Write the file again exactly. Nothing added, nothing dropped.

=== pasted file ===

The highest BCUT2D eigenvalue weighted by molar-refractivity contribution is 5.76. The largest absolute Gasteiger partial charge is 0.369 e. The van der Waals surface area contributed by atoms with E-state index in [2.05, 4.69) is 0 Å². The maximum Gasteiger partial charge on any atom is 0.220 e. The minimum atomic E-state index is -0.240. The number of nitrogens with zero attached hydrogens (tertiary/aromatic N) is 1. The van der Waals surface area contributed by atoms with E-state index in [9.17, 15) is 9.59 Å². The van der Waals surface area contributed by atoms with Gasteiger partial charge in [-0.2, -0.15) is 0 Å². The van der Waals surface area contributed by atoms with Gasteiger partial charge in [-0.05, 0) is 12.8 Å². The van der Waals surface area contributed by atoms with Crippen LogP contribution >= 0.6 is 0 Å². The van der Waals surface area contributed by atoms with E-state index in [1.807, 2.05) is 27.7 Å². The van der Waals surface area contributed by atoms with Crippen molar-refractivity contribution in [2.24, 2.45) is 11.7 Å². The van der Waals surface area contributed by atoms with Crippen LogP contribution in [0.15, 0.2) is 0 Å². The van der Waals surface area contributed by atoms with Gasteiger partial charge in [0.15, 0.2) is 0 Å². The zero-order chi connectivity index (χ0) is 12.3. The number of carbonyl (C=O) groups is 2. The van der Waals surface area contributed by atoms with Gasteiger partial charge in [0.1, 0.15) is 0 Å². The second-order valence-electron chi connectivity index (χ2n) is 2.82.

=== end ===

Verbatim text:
The highest BCUT2D eigenvalue weighted by molar-refractivity contribution is 5.76. The largest absolute Gasteiger partial charge is 0.369 e. The van der Waals surface area contributed by atoms with E-state index in [2.05, 4.69) is 0 Å². The maximum Gasteiger partial charge on any atom is 0.220 e. The minimum atomic E-state index is -0.240. The number of nitrogens with zero attached hydrogens (tertiary/aromatic N) is 1. The van der Waals surface area contributed by atoms with E-state index in [9.17, 15) is 9.59 Å². The van der Waals surface area contributed by atoms with Gasteiger partial charge in [-0.2, -0.15) is 0 Å². The van der Waals surface area contributed by atoms with Gasteiger partial charge in [-0.05, 0) is 12.8 Å². The van der Waals surface area contributed by atoms with Crippen LogP contribution >= 0.6 is 0 Å². The van der Waals surface area contributed by atoms with E-state index in [1.807, 2.05) is 27.7 Å². The van der Waals surface area contributed by atoms with Crippen molar-refractivity contribution in [2.24, 2.45) is 11.7 Å². The van der Waals surface area contributed by atoms with Crippen LogP contribution in [0.15, 0.2) is 0 Å². The van der Waals surface area contributed by atoms with Gasteiger partial charge in [0.15, 0.2) is 0 Å². The zero-order chi connectivity index (χ0) is 12.3. The number of carbonyl (C=O) groups is 2. The van der Waals surface area contributed by atoms with Gasteiger partial charge in [0.1, 0.15) is 0 Å². The second-order valence-electron chi connectivity index (χ2n) is 2.82.